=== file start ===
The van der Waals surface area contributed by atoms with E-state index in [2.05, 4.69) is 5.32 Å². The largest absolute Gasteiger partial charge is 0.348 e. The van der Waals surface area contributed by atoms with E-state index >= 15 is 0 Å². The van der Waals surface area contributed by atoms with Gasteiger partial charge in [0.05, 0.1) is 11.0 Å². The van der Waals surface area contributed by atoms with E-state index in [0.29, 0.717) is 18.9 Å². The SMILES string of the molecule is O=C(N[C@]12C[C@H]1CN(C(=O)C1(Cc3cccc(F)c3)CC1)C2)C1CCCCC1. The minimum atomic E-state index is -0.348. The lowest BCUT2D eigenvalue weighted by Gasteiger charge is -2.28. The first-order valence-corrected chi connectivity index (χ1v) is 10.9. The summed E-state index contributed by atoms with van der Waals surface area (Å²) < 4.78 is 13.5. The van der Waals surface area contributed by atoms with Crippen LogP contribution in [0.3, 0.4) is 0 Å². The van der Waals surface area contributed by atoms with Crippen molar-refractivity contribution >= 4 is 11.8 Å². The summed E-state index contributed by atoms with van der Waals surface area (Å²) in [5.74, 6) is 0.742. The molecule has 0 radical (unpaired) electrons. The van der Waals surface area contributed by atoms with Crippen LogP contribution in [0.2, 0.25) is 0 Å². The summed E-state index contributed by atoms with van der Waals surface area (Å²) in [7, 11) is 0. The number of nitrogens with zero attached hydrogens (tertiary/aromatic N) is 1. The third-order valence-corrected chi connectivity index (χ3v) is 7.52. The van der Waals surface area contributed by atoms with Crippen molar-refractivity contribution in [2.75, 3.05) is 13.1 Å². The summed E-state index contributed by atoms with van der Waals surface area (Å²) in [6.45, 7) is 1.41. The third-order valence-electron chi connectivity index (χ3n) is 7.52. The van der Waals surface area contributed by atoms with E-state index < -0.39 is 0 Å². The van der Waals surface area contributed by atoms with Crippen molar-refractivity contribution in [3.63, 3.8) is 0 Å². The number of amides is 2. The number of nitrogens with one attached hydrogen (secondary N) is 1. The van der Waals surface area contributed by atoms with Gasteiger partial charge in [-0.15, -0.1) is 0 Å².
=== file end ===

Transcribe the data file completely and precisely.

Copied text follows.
The van der Waals surface area contributed by atoms with E-state index in [2.05, 4.69) is 5.32 Å². The largest absolute Gasteiger partial charge is 0.348 e. The van der Waals surface area contributed by atoms with E-state index >= 15 is 0 Å². The van der Waals surface area contributed by atoms with Gasteiger partial charge in [0.05, 0.1) is 11.0 Å². The van der Waals surface area contributed by atoms with E-state index in [0.29, 0.717) is 18.9 Å². The SMILES string of the molecule is O=C(N[C@]12C[C@H]1CN(C(=O)C1(Cc3cccc(F)c3)CC1)C2)C1CCCCC1. The minimum atomic E-state index is -0.348. The lowest BCUT2D eigenvalue weighted by Gasteiger charge is -2.28. The first-order valence-corrected chi connectivity index (χ1v) is 10.9. The summed E-state index contributed by atoms with van der Waals surface area (Å²) < 4.78 is 13.5. The van der Waals surface area contributed by atoms with Crippen LogP contribution in [0.3, 0.4) is 0 Å². The van der Waals surface area contributed by atoms with Crippen molar-refractivity contribution >= 4 is 11.8 Å². The summed E-state index contributed by atoms with van der Waals surface area (Å²) in [5.74, 6) is 0.742. The molecule has 0 radical (unpaired) electrons. The van der Waals surface area contributed by atoms with Crippen LogP contribution in [0.2, 0.25) is 0 Å². The summed E-state index contributed by atoms with van der Waals surface area (Å²) in [7, 11) is 0. The number of nitrogens with zero attached hydrogens (tertiary/aromatic N) is 1. The third-order valence-corrected chi connectivity index (χ3v) is 7.52. The van der Waals surface area contributed by atoms with Crippen molar-refractivity contribution in [2.75, 3.05) is 13.1 Å². The summed E-state index contributed by atoms with van der Waals surface area (Å²) in [6.45, 7) is 1.41. The third-order valence-electron chi connectivity index (χ3n) is 7.52. The van der Waals surface area contributed by atoms with E-state index < -0.39 is 0 Å². The van der Waals surface area contributed by atoms with Crippen molar-refractivity contribution in [3.63, 3.8) is 0 Å². The number of amides is 2. The number of nitrogens with one attached hydrogen (secondary N) is 1. The van der Waals surface area contributed by atoms with Gasteiger partial charge in [-0.15, -0.1) is 0 Å².